You can never get everything from an interview into a story. Sometimes you don't want to, but when the interview is good, like mine with orthodox Jewish rapper Matisyahu was last Friday, I find myself pulling my hair out that I can't get the full flavor and story of the conversation into print (in this Friday's Weekend section in advance of his U.S. tour kickoff show at Pompano Beach Amphitheater on Sat May 30).
Luckily, I have a blog. But from all the riches of that conversation (while the 29 year old father of two was walking through Manhattan from a voice lesson - he's singing more now - to a mikvah, a ritual pre-Shabbat bath - and I wonder what all the people passing him on the street thought of his end of that fairly heavy interview) I'd like to tell this story in full. If hurt and dying children, or strong emotions, or long stories make you queasy, stop now. If not, read on.
It concerns We Will Walk, one of my favorite songs on Light, Matis' upcoming album (due out Aug 25 - a miracle to get a CD this far in advance). We Will Walk has a 'she' in it, unusual for Matis, whose songs are almost all directed towards God (a he in his book - but we'll leave that alone). Here's some of the lyrics (click to listen): "You are the only good thing/that I have ever done/we will walk until my blood runs out/until my heart is burned/you are not alone".
So I asked him if it was a love song to a woman, perhaps his wife, as well as to God? And he told me it came from some work he and a friend/teacher, Ephraim Rosenstein, had been doing, studying the stories of a famous 18th century rabbi, Reb Nachman. And then this is what Matisyahu said verbatim.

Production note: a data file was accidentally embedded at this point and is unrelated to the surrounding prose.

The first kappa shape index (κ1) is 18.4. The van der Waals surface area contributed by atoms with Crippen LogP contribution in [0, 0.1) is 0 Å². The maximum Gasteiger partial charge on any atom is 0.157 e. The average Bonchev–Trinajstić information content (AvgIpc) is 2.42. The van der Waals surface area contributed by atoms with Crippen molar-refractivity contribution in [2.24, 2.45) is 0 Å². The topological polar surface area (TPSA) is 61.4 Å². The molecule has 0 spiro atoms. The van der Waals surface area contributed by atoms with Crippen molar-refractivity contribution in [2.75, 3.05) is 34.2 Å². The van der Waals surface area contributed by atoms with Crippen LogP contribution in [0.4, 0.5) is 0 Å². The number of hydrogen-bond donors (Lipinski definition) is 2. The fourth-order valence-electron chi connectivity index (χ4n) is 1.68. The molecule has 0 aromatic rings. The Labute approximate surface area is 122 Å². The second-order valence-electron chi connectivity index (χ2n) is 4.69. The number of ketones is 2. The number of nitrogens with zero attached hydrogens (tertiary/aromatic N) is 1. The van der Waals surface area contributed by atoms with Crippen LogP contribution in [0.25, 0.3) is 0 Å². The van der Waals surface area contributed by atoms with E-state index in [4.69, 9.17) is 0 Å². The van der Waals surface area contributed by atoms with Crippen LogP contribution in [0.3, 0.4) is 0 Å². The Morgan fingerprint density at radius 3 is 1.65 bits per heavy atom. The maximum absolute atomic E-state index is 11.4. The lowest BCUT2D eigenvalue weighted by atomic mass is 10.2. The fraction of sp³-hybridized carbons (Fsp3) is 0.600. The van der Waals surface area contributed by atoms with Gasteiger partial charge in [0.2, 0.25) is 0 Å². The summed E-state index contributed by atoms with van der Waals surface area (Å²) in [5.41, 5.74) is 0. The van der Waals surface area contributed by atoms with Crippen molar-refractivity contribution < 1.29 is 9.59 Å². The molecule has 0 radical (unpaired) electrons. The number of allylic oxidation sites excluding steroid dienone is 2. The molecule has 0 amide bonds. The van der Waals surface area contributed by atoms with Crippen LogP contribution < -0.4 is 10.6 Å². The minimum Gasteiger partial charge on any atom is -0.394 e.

"He [Nachman] had a son who died and a lot of tragedy in his life, and he stopped teaching traditional Torah and started telling stories. He said most people tell bedtime stories to put kids to sleep, I tell stories to wake them up. The most famous story is Seven Beggars, about 2 children who get lost in the forest. So this song is basically the story of [Nachman] singing to this girl. And what I did from there – I know I’m going on – me and Ephraim we took the story and tried to relate it to a modern day theme. I had heard of some children in Africa that were child soldiers that escaped and were crossing the desert. It got me going creatively thinking of children and the innocence of children sucked into this dark world, pulling yourself out of that and crossing this desert, being this idea this theme a lot of people could relate to in their own spirituality and inner world.
So I had this story in my mind of a boy and girl crossing the desert and he has his arms chopped off because he won't kill, it’s what they do they [the mostly African armies that force children to join them] tell kids to kill their families and if they don’t they’ll cut off their hands. So the picture in my mind was this kid with these bloody stumps speaking to this girl and telling her to continue, and she can go on even without him she’ll still have his memory. That’s We Will Walk - even if you are alone you will continue with the memory of me.Tthat was the inspiration but I didn’t want to be too literal. There’s an aspect of that in all of us, of the mutilated self or the self that doesn’t get a chance, certain experiences that get cut off that don’t’ get a chance to develop."
By the end of this story I was just weeping, so hard it took me a couple minutes before I could ask the next question. (What would you have asked next?). I think my reaction had to do with being a mother; once you have a child, it becomes almost unbearable to hear of violence to children. And I was also so moved by the way Matisyahu layered all these different meanings together, and how he found a redemptive idea in stories that could just make you rip your hair out at how horrible the world can be.
There. What do you think?